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Texas Anti-Slapp Statute And Defamation Per Se

Written by Robert Ray

I am a Texas attorney. I am Board Certified in Personal Injury Trial Law by the Texas Board of Legal Specialization. My principle office is in Lantana, Texas in the DFW area. I am a past chair of the Texas State Bar Computer & Technology Section. I was appointed by the Chief Justice to serve one year as and ex-officio member on the Judicial Committee on Information Technology.


In Van Der Linden, v. Khan, No. 02-16-00374-CV (Tex. App. – Fort Worth, November 9, 2017), the court had a good discussion on defamation per se in the context of a Texas Anti-slapp motion.

Van Der Linden claimed that Khan, a doctor and neighbor, told her that he had given money to the Taliban. Dr. Khan denied ever making the statement. Five months after the alleged statement, Van Der Linden traced down some business associates of Dr. Khan and posted the allegation on their Facebook pages. Khan sued Van Der Linden for

“…tortious interference with contract and with “prospective advantage/business relations” and for “defamation/defamation per se” and sought damages and injunctive relief. “

Van Der Linden filed a Texas anti-slapp motion. The trial court denied the motion and Van Der Linden appealed.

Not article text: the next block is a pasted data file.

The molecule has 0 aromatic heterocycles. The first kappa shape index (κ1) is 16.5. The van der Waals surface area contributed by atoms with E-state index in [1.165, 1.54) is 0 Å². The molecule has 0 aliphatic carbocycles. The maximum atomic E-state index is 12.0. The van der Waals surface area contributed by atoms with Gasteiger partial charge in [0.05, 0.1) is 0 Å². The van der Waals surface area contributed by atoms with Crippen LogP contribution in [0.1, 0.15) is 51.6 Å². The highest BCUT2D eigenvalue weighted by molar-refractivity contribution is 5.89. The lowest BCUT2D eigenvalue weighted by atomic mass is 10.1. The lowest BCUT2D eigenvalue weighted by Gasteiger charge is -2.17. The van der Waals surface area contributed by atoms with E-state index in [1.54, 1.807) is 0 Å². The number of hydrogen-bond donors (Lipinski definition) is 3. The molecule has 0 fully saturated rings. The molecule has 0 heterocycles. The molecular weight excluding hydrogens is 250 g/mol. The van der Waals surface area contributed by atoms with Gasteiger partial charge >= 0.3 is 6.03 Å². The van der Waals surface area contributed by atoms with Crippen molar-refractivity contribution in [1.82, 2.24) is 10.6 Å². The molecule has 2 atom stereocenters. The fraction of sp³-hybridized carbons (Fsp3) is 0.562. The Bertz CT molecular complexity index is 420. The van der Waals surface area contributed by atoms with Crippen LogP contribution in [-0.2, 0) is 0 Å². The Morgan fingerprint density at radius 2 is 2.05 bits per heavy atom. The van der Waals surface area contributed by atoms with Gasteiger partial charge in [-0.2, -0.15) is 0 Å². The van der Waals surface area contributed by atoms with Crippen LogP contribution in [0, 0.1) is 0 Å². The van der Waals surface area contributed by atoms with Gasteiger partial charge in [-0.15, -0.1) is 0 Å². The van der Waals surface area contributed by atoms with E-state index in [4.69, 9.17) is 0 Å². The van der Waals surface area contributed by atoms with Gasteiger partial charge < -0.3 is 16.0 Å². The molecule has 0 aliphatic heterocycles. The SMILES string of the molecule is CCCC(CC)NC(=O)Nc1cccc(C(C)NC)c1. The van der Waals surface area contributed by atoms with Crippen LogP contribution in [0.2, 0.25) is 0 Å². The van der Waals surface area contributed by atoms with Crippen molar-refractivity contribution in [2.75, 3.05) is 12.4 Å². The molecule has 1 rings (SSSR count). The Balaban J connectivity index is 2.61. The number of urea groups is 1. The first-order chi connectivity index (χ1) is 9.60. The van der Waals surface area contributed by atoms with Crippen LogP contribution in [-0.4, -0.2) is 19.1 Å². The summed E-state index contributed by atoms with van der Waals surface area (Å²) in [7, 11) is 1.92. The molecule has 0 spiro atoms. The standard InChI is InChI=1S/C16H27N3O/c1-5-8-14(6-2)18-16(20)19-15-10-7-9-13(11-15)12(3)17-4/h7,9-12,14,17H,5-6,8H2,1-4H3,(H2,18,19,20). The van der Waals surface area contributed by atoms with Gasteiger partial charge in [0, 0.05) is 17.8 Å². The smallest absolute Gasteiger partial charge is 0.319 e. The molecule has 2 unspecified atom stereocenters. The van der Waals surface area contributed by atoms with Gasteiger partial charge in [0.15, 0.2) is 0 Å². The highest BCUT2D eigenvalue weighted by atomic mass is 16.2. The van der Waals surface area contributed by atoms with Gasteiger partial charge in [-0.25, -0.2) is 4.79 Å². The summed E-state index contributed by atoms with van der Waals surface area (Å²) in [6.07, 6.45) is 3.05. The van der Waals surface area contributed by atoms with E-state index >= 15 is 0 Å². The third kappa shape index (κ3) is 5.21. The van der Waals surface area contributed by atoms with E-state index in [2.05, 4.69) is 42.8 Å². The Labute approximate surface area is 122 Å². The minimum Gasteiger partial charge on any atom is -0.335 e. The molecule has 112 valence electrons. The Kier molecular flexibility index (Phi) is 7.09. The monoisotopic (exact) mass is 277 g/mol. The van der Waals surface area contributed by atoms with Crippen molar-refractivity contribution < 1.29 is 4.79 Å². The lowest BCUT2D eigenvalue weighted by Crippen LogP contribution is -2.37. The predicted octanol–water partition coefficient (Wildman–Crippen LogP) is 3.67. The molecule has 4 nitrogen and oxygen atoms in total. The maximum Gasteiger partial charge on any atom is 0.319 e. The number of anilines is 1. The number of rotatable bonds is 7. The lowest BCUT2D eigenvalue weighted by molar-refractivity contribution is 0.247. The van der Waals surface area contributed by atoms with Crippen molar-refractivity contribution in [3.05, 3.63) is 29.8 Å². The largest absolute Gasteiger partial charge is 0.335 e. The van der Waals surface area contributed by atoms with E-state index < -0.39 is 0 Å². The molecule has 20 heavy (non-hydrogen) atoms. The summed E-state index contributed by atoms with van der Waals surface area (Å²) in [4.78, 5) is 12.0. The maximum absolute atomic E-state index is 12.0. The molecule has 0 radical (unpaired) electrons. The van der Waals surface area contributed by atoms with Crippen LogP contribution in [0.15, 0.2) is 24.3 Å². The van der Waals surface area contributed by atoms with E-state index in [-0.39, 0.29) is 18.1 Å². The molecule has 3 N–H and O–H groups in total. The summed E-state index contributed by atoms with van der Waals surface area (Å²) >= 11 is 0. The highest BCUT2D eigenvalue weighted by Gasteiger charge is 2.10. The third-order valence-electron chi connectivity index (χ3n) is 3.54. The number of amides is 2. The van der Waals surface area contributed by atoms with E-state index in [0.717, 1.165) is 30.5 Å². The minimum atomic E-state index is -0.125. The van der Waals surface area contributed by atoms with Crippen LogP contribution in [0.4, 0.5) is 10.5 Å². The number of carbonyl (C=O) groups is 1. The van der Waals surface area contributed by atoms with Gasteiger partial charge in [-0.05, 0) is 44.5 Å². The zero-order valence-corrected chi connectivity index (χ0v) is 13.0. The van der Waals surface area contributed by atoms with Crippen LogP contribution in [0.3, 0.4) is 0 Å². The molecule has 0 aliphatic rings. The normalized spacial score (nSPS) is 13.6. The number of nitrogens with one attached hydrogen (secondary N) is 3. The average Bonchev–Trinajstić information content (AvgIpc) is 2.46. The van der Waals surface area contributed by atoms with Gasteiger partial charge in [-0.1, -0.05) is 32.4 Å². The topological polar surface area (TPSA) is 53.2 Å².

As to the claims except defamation per se, the appeals court ruled that Khan did not meet his burden to show by clear and convincing evidence e.g. evidence that “if not rebutted or contradicted, would establish the fact as a matter of law.” As to the defamation per se claim, the appeals court held that Khan did meet his burden on that issue.

Defamation per se

The court citing In re Lipsky, 460 S.W.3d 579, 584 (Tex. 2015) stated that

The elements of a defamation action include (1) the publication of a false statement of fact to a third party, (2) that was defamatory concerning the plaintiff, (3) with the requisite degree of fault, and (4) damages.

To prove a defamation per se claim, Khan must prove the first three elements, but not the fourth element, as he would be entitled to recover general damages without proof of any specific loss. This is because, as defamation per se, the statements are so obviously harmful that damages, such as mental anguish and loss of reputation, are presumed.

The court ruled that Khan had met his burden because he had denied the statement. Since there were only two people who heard the statement, Khan and Van Der Linden, the denial was sufficient.

The evidence Khan offered was clear and specific—that he had never given money to the Taliban, nor did he ever tell Van Der Linden that he had. And, as Van Der Linden alleges that there were only two parties to this oral communication, Khan could hardly offer more to refute her claim.


There was a dissent to the ruling. The dissenting judge felt that Khan did not meet his burden of offering clear and convincing evidence that he did not make the statement because

if Khan’s statement that he did not tell Van Der Linden that he gave money to the Taliban can suffice as clear and specific evidence to defeat Van Der Linden’s motion to dismiss, then Van Der Linden’s statement that Khan did tell her that he gave money to the Taliban would suffice to meet Van Der Linden’s burden to prove the affirmative defense of truth. Either way, the dissent argues, “the trial court was required to dismiss Khan’s claim.”

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